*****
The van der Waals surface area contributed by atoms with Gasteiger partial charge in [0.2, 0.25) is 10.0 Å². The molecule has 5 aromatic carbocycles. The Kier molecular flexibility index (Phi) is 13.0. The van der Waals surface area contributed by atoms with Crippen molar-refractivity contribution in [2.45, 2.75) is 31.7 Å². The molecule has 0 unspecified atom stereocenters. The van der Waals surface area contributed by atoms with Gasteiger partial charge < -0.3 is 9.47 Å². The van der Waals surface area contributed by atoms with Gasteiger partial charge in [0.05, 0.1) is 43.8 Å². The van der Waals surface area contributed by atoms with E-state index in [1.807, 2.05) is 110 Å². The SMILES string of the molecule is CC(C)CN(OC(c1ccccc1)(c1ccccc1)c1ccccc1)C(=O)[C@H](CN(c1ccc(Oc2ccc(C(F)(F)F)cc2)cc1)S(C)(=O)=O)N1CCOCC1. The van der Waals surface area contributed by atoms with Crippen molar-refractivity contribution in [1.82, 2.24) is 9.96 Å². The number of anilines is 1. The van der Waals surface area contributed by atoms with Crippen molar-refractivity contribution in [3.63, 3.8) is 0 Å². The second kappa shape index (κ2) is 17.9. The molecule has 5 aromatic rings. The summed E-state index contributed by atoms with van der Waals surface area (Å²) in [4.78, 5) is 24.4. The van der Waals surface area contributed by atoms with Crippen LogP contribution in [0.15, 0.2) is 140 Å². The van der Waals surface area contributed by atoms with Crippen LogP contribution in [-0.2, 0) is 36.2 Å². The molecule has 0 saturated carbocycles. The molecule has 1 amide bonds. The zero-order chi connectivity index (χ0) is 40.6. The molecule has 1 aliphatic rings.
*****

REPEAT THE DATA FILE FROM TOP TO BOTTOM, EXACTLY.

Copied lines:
The van der Waals surface area contributed by atoms with Gasteiger partial charge in [0.2, 0.25) is 10.0 Å². The molecule has 5 aromatic carbocycles. The Kier molecular flexibility index (Phi) is 13.0. The van der Waals surface area contributed by atoms with Crippen molar-refractivity contribution in [2.45, 2.75) is 31.7 Å². The molecule has 0 unspecified atom stereocenters. The van der Waals surface area contributed by atoms with Gasteiger partial charge < -0.3 is 9.47 Å². The van der Waals surface area contributed by atoms with Gasteiger partial charge in [0.05, 0.1) is 43.8 Å². The van der Waals surface area contributed by atoms with E-state index in [1.807, 2.05) is 110 Å². The SMILES string of the molecule is CC(C)CN(OC(c1ccccc1)(c1ccccc1)c1ccccc1)C(=O)[C@H](CN(c1ccc(Oc2ccc(C(F)(F)F)cc2)cc1)S(C)(=O)=O)N1CCOCC1. The van der Waals surface area contributed by atoms with Crippen molar-refractivity contribution in [1.82, 2.24) is 9.96 Å². The number of anilines is 1. The van der Waals surface area contributed by atoms with Crippen molar-refractivity contribution in [3.63, 3.8) is 0 Å². The second kappa shape index (κ2) is 17.9. The molecule has 5 aromatic rings. The summed E-state index contributed by atoms with van der Waals surface area (Å²) in [4.78, 5) is 24.4. The van der Waals surface area contributed by atoms with Crippen LogP contribution in [0.15, 0.2) is 140 Å². The van der Waals surface area contributed by atoms with Crippen LogP contribution in [-0.2, 0) is 36.2 Å². The molecule has 0 saturated carbocycles. The molecule has 1 amide bonds. The zero-order chi connectivity index (χ0) is 40.6. The molecule has 1 aliphatic rings.